Bletchley Park, 7 July

One of the scenes in That Is All You Need To Know had a new girl journeying there on a crowded wartime train, and our office outing started rather the same way.  I did see what I took took to be our lot waiting in a group at Euston, but I wanted to get a seat and they also looked worryingly like a party of keen young bikers.

After some faffing about and waiting we had a guided tour of the Bletchley Park site by a MOD bloke who looked worried on being told that most of the party comprised mathematicians.  He hurriedly said that he wasn’t going to go into technicalities.  In the picture below he is talking of the hardships endured by the Wrens who had joined up in the hope of seeing young men or the sea and ended up doing eight-hour shifts of painstaking monotony; well of course it depends on the alternatives they had–not all were debutantes.

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One idea of the trip was to generate pictures for recruitment purposes, and below we see the typical money shot of young people picnicking in the sunshine with some romantic old pile in the background.

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And here we see a model of part of a bombe receiving eager attention–one (in fact the only) complaint about the day was that there was too much WWII stuff and not enough about how codebreaking was actually done.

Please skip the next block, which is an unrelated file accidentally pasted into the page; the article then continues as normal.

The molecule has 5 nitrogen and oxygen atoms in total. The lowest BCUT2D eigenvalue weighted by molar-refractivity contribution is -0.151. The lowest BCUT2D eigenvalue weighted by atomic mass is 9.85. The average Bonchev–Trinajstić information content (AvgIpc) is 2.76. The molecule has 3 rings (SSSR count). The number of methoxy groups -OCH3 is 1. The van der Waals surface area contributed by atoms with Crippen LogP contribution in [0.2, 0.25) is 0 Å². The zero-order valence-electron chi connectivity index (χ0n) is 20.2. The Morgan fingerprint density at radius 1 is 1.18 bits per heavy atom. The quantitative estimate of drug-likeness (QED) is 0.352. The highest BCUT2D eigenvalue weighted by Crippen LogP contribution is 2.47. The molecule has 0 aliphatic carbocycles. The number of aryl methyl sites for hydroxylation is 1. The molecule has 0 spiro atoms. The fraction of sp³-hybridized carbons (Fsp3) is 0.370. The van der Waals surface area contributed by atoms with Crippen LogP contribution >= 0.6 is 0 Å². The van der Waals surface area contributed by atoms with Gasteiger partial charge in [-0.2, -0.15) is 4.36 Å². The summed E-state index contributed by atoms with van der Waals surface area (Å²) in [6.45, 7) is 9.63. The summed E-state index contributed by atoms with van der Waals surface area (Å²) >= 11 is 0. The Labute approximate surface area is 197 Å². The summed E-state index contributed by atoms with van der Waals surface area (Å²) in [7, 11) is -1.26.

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In the afternoon, we had another tour, this time of the National Museum of Computing, which started off with the famous Colossus machine, also used for codebreaking of course (and very hot around the back with all those valves).

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Then the group oohed and aahed at the Harwell (Dekatron) Computer or WITCH below; it represented something of a technical regression from the super-secret Colossus but won favour by clicking its relays sympathetically. Our guide was keen to emphasise the educational value of the exhibit–children came to realise that their magic devices in fact relied on someone producing instructions–many, many, many instructions…

And after a nostalgic tour round the home computers of their childhood, our group departed well pleased with its day out. And Murray won Wimbledon on the train back to London too…

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